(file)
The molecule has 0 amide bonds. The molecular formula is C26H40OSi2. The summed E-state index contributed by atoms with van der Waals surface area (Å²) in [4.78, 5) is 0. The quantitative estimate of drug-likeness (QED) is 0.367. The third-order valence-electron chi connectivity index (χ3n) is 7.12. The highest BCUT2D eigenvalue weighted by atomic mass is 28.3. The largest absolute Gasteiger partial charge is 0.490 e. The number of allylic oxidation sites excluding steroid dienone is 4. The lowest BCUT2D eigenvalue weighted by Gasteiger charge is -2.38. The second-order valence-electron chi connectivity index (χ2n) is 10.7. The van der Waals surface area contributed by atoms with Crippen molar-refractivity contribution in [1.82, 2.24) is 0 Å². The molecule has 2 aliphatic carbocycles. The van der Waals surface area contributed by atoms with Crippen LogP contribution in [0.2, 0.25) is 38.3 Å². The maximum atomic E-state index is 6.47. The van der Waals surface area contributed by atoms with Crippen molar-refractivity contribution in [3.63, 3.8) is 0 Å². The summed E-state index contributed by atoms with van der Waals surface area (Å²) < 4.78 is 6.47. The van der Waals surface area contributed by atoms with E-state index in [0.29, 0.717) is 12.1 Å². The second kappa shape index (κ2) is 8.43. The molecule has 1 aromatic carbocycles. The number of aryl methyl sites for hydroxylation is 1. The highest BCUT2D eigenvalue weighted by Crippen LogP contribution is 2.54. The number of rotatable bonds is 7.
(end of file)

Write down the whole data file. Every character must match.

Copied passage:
The molecule has 0 amide bonds. The molecular formula is C26H40OSi2. The summed E-state index contributed by atoms with van der Waals surface area (Å²) in [4.78, 5) is 0. The quantitative estimate of drug-likeness (QED) is 0.367. The third-order valence-electron chi connectivity index (χ3n) is 7.12. The highest BCUT2D eigenvalue weighted by atomic mass is 28.3. The largest absolute Gasteiger partial charge is 0.490 e. The number of allylic oxidation sites excluding steroid dienone is 4. The lowest BCUT2D eigenvalue weighted by Gasteiger charge is -2.38. The second-order valence-electron chi connectivity index (χ2n) is 10.7. The van der Waals surface area contributed by atoms with Crippen molar-refractivity contribution in [1.82, 2.24) is 0 Å². The molecule has 2 aliphatic carbocycles. The van der Waals surface area contributed by atoms with Crippen LogP contribution in [0.2, 0.25) is 38.3 Å². The maximum atomic E-state index is 6.47. The van der Waals surface area contributed by atoms with Crippen molar-refractivity contribution in [3.63, 3.8) is 0 Å². The summed E-state index contributed by atoms with van der Waals surface area (Å²) < 4.78 is 6.47. The van der Waals surface area contributed by atoms with E-state index in [0.29, 0.717) is 12.1 Å². The second kappa shape index (κ2) is 8.43. The molecule has 1 aromatic carbocycles. The number of aryl methyl sites for hydroxylation is 1. The highest BCUT2D eigenvalue weighted by Crippen LogP contribution is 2.54. The number of rotatable bonds is 7.